Lemons are an ingredient that we don’t use all that often, but would use more of if, say, we lived in California.
Sadly, for those of us in northern climes, citrus isn’t exactly local. But happily, there is a wide variety of dwarf citrus trees on the market that have us in mind. Because they grow in pots, they can move inside or out depending on the season, protecting them from the sub-freezing temperatures that would otherwise kill normal citrus. This means that even here in northeastern Ohio, we can have fresh lemons from our lemon tree (or lime, mandarin, and a variety of other options), even when it’s snowing out!
Now some of you are thinking “Oh, I have such a brown thumb” or “I’ve killed every houseplant that I’ve ever tried to grow,” and I don’t want to falsely boost your expectations. If you’re that hopeless, you may, in fact, still kill a lemon tree. But they’re pretty low maintenance and don’t require a whole lot of special attention, so just about anyone should be able to grow them with some success.
How To Grow a Lemon Tree
- Start with a decent-sized pot: at least 3 gallon, maybe 5 or more (make sure it drains).
- Add a good, loose, well-draining potting soil (some brands sell a potting soil specifically for citrus – I can’t say whether it’s better or not because I just used an everyday mix).
- Keep the soil moist but not wet. In the summer, if we don’t get a whole lot of rain, I’ll give it a good, deep watering once a week or so. In the winter, every couple weeks. Also, since the winter air is so dry, it can be helpful to mist the leaves periodically.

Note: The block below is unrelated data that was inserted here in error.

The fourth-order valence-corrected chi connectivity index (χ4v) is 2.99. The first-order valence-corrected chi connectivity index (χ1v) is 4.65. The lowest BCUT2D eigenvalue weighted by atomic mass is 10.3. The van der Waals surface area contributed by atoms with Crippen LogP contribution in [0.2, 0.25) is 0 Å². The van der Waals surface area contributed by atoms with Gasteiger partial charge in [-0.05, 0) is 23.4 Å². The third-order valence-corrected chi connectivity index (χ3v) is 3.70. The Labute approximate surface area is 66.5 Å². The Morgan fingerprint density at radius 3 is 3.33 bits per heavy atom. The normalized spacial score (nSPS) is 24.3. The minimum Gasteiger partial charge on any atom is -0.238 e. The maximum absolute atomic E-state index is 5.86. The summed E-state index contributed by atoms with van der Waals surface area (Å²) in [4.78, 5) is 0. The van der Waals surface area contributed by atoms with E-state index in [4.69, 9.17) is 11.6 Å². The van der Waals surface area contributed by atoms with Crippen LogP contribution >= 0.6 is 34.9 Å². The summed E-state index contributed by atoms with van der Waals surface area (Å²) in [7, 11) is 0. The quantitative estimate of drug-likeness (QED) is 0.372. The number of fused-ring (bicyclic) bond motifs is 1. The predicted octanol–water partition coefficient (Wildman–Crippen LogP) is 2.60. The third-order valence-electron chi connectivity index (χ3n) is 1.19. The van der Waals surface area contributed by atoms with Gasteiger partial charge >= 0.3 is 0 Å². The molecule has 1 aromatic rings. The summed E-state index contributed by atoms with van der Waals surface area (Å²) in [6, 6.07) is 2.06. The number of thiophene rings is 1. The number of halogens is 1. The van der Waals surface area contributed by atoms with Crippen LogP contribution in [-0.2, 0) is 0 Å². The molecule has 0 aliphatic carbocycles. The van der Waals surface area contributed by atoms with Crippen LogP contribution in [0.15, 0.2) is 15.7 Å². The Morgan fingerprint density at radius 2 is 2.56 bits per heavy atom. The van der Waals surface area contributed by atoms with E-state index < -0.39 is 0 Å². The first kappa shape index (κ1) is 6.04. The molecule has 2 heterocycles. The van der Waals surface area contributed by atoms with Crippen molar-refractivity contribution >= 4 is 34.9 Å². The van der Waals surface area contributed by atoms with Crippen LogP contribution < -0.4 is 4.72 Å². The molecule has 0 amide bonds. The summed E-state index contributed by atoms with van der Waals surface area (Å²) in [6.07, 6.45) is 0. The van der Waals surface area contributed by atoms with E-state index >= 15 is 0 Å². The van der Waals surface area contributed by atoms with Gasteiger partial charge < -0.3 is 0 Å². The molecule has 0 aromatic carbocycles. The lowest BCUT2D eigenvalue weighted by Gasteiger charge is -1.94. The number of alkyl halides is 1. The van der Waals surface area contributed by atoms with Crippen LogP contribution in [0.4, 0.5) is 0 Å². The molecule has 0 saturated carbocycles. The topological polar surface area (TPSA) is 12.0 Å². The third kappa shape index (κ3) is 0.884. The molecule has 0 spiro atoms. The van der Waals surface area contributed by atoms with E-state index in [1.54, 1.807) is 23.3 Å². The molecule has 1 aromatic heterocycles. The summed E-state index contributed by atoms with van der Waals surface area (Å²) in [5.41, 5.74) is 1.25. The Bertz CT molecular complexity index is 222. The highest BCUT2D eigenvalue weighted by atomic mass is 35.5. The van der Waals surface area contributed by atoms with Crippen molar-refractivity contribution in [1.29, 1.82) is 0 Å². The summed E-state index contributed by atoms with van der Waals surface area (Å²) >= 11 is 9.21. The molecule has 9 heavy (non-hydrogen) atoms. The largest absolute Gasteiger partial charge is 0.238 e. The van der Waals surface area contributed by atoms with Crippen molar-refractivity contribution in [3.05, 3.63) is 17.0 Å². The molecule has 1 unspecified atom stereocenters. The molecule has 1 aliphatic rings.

- Lemon trees like sun. Easier to accomplish since it’s in a pot and you can move it to a sunny spot. I just keep mine in the main garden during the summer. In the winter, put it in a south-facing window, or whichever window gets the most light.
- Feed it. I use a slow-release citrus-specific fertilizer that I put in when I first move it outside in the spring (it’ll be semi-hibernating during the winter, so no need to feed it then).
- Don’t let it freeze, obviously. Depending on what variety of tree you have, it may be able to survive a touch of frost. But generally, when the nights start dipping within 10 degrees of freezing, it’s time to move it inside. Likewise, when the spring nights are past the risk of frost, you can move it outside. Just keep an eye on the temps to make sure you don’t get an unexpected late spring freeze.
- I find that mine blooms in a flush every month or two, less often in the winter. They’re supposedly self-pollinating, but when I have nothing better to do during those cold months, sometimes I’ll help them out and transfer some pollen with a small paintbrush 🙂 And oh, those blooms, they smell amazing, especially when all you’ve been smelling for months is snow!
You can find lemon trees (and a wide variety of other citrus) from many mail-order nurseries, but you should also be able to track a few kinds down in a well-stocked local nursery. I’d lean towards going local if you can find something, especially because it’s usually cheaper (no shipping) and you can get a much larger tree, often with small lemons already on it.
Note: we have a Meyer lemon tree (the most common, since they tend toward semi-dwarfism anyway) – Meyer is a natural cross between a standard lemon and a Mandarin orange. They still have a great lemon flavor, but they’re not as tart.